University of Southern California
University of Southern California
Mrs. T.H. Chan Division of Occupational Science and Occupational Therapy
Mrs. T.H. Chan Division of Occupational Science and Occupational Therapy
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Academics
Academics

Entry-Level Professional Master of Arts Degree | Meet the Students

Kirsten Peterson MAII ‘15

Kirsten Peterson MAII ‘15

Hometown: Sunnyvale, CA

Program: Entry-Level Master's, Class of 2015

What brought you to occupational therapy?
I was a music and psychology major in college, and I was interested in the therapeutic effects of music.  I’d originally planned to study cognitive psychology and do research on music cognition, but I decided that I wanted to do something that tangibly impacted people’s daily lives.  My dad read about occupational therapy as a profession in U.S. News and passed it along, and I quickly discovered it offered a great combination of my interests.  I guess in two words, “my dad”.

Describe your background before coming to occupational therapy.
After getting my bachelor’s degree, I spent some time working as a receptionist for a small but successful tech company in the Silicon Valley.  I got a glimpse of the corporate world, as well as the perks and drawbacks of working in the heart of the tech industry.  I miss the free lunches, but I am happier where I am now!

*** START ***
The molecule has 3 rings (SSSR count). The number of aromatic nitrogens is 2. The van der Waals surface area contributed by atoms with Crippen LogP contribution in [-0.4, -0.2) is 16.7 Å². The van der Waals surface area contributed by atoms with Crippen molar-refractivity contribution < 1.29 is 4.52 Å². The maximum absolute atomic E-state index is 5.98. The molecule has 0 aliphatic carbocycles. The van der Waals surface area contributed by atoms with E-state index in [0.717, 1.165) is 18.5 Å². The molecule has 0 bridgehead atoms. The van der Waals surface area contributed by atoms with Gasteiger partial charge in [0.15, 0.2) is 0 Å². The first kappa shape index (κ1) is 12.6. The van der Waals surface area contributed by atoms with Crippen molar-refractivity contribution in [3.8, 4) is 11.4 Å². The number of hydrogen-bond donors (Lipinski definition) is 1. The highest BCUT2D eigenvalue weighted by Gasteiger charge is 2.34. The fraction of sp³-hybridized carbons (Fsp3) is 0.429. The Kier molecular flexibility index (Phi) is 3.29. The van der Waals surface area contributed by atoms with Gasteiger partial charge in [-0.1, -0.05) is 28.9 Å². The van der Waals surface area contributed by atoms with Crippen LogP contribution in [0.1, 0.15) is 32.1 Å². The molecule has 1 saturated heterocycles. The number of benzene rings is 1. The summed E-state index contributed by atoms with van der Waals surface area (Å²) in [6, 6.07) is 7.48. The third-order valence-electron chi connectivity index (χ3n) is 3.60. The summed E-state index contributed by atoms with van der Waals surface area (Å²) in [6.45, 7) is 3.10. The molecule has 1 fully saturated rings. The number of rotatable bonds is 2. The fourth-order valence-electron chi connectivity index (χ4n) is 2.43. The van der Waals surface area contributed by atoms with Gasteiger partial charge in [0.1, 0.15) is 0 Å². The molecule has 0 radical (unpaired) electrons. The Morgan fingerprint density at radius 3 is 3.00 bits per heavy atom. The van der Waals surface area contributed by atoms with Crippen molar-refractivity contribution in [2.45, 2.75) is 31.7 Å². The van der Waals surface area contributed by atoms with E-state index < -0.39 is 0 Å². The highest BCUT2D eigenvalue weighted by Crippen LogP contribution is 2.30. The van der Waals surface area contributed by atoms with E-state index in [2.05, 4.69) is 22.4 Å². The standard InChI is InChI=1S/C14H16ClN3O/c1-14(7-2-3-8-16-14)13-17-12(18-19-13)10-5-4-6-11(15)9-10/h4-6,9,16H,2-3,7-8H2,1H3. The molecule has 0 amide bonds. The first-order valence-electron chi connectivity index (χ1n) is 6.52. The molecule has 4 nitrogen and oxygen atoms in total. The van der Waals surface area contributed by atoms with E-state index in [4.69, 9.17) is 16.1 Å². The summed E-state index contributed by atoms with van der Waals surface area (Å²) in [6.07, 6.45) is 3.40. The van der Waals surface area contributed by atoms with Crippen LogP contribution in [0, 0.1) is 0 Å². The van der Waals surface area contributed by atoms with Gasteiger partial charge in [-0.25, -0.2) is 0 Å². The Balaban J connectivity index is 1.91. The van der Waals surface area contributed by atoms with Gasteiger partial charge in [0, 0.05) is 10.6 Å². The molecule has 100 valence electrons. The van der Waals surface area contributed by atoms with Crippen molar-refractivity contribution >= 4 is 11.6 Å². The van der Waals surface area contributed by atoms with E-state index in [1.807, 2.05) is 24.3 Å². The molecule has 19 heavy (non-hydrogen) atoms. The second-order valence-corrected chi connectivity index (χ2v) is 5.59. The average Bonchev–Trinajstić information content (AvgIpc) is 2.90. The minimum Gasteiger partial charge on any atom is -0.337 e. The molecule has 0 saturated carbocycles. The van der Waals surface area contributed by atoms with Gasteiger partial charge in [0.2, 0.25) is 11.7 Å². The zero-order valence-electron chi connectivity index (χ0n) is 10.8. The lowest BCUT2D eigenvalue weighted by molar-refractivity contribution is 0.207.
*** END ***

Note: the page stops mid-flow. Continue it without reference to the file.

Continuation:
Tell us about your favorite memory from the program so far.
I absolutely love my Level I fieldwork this semester.  My clinical instructor is an occupational therapist working in a short-term inpatient acute hospital, and she’s both a great teacher and a helpful projection of where I’ll hopefully be in ten years.  Through her therapeutic use of self, she connects with patients in ways that some of the other health professionals don’t seem to be doing.

If we opened your fridge, what would we see?
Hummus!  Also coconut water, kale, and salsa.  Ideally also something more filling.

If you could have one superpower, what would it be and why?
I have always really wanted to fly.  When you’re a kid they tell you, “You can do anything if you practice enough,” so I would run around my backyard, waving my arms to practice flying.  Once, when I caught some air jumping off my couch, I decided that I’d reached a new level of flight.